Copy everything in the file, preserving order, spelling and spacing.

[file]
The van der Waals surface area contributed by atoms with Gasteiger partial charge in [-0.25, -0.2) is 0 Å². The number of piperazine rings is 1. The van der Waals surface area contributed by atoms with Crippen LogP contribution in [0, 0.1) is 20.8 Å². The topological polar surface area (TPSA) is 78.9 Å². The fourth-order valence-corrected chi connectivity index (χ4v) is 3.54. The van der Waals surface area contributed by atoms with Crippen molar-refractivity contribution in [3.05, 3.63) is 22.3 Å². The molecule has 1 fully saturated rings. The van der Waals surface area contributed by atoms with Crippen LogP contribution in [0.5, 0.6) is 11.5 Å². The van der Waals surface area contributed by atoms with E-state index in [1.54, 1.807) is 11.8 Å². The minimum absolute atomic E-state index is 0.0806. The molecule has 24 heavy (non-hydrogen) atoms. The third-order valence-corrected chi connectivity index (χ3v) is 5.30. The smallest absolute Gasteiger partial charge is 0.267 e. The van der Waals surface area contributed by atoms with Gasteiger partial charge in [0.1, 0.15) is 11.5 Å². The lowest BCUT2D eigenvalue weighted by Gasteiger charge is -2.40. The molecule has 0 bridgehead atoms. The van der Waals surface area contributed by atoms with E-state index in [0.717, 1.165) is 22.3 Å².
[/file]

The van der Waals surface area contributed by atoms with Gasteiger partial charge in [-0.25, -0.2) is 0 Å². The number of piperazine rings is 1. The van der Waals surface area contributed by atoms with Crippen LogP contribution in [0, 0.1) is 20.8 Å². The topological polar surface area (TPSA) is 78.9 Å². The fourth-order valence-corrected chi connectivity index (χ4v) is 3.54. The van der Waals surface area contributed by atoms with Crippen molar-refractivity contribution in [3.05, 3.63) is 22.3 Å². The molecule has 1 fully saturated rings. The van der Waals surface area contributed by atoms with Crippen LogP contribution in [0.5, 0.6) is 11.5 Å². The van der Waals surface area contributed by atoms with E-state index in [1.54, 1.807) is 11.8 Å². The minimum absolute atomic E-state index is 0.0806. The molecule has 24 heavy (non-hydrogen) atoms. The third-order valence-corrected chi connectivity index (χ3v) is 5.30. The smallest absolute Gasteiger partial charge is 0.267 e. The van der Waals surface area contributed by atoms with Gasteiger partial charge in [0.1, 0.15) is 11.5 Å². The lowest BCUT2D eigenvalue weighted by Gasteiger charge is -2.40. The molecule has 0 bridgehead atoms. The van der Waals surface area contributed by atoms with E-state index in [0.717, 1.165) is 22.3 Å².